Nothing stabs so straight at what is weak in a person, and bleeds it so pale, as an absence of hope.
Alas, we are without hope that the epic disaster that is the maddening West Shore Bypass, a highway on which drivers have the potential to be both victim and executioner on every trip, will be addressed anytime soon.
PennDOT has radically changed funding formulas across the state, leaving mammoth potholes in local infrastructure funding that will cause delays to some of Berks County’s priority projects, most notably the West Shore Bypass.
Anticipated funding in Berks will be cut 25% by 2024 and 43% by 2028, according to Alan Piper of the Berks County Planning Commission. In dollar terms, Berks will be getting $239 million less than it expected to put into improvement projects by 2028.
More than likely to be delayed is the herculean project aimed at curing maddening bottlenecks and adding safety features such as a series of construction phases amounting to $650 million to widen Route 422, known to all of us as the West Shore Bypass.
Folks, this is a tragedy. I know people who would rather suck face with a rhinoceros than venture out on the West Shore Bypass, where throats gulp into mouths with frightening regularity. There is less agitation in a washing machine.
The plan is a complete reconstruction and widening of the West Shore Bypass from Route 12 to just east of Interstate 176 to three lanes in each direction, plus reconstruction of all bridges and interchanges to improve safety and reduce congestion.
Our kids may be grandparents before all that comes to pass.
There are three drivers of Pennsylvania’s shift in priorities for transportation projects: Revenue is shrinking. An increased focus on state bridges. An increased focus on interstate roads.
Which leaves all of twisting indefinitely in the menace of the malformed West Shore Bypass, home to maniac shrieks usually reserved for rollercoasters.
Indeed, my back teeth still sing at the memory of my near misses when the intersection of blind spots and merging vehicles is best done with cigarettes and blindfolds – if only cancer sticks didn’t cost 47 dollars a pack and blindfolds on drivers wasn’t frowned upon by police.
The West Shore Bypass is full of broken heroes and crumpled fenders, where vehicles should be referred to as suicide machines.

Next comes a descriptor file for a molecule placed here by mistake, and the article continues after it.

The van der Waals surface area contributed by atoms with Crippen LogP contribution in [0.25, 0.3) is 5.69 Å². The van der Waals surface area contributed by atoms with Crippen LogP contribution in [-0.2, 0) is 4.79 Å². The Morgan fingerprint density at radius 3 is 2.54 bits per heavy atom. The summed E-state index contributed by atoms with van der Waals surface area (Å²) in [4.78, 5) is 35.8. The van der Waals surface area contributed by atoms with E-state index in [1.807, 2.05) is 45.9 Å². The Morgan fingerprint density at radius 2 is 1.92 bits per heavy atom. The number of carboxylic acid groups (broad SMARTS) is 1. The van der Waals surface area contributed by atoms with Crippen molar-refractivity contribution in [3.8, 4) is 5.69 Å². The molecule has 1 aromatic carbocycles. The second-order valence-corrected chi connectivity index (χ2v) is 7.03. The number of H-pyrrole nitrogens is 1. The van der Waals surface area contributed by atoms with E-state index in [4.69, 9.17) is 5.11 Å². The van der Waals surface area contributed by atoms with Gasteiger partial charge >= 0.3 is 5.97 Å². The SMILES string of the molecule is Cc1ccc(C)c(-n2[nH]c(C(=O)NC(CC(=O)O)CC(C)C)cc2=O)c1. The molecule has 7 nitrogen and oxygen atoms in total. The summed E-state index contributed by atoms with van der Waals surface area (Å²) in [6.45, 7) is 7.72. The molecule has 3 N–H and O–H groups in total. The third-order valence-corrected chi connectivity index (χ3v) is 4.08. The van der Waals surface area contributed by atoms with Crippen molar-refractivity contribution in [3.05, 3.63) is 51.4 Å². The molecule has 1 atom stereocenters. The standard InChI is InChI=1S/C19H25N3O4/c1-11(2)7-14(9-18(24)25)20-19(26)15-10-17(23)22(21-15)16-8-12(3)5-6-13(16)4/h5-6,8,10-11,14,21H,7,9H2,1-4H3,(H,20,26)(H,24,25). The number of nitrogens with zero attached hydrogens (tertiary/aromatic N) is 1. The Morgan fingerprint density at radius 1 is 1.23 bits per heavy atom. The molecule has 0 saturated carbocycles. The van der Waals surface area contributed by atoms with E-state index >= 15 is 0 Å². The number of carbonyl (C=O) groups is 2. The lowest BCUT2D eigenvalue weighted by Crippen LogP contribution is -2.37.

A crash analysis report completed in June 2014 (and I’m sure it’s worse now as the traffic volume increases) showed the crash rate for the project area exceeded the statewide average for this type of road.
Over a five-year period, the study counted 747 crashes reported along the corridor and the associated interchanges, with 557 crashes occurring on the mainline, which is the bypass excluding interchanges.
The mainline crash rate exceeded the statewide crash rate for this type of road by more than 300 percent. Congestion was cited as one of the contributing factors.
Congestion on the West Shore Bypass is putting it mildly. People with pneumonia have less congestion. No wonder accidents routinely transform the highway into a gigantic parking lot.
Whatever philosopher wrote that out of stillness comes swiftness never got stuck in a traffic jam on the West Shore Bypass.
I don’t know who designed this infamous highway, but it had to be engineers with a penchant for the macabre. The design is wickedly flawed.
Deficient acceleration and deceleration lane lengths at the Penn Street/Penn Avenue, Lancaster Avenue and I-176 interchanges.
Left lane entrance/exit ramps at the Lancaster Avenue interchange (instead of the typical right-side ramps).
Short weave distance between the Penn Street/Penn Avenue and Lancaster Avenue interchanges that do not meet current design standards.
Queuing and maneuvering between the Lancaster Avenue interchange and Route 10 due to traffic signals.
The only perils our Highway to Hell seemingly lacks are landmines and reservoirs of quicksand.
But until PennDOT finds additional money under the governor’s mattress, I’m not going to worry about the West Shore Bypass.
After all, someday the Apocalypse will make it all a moot point.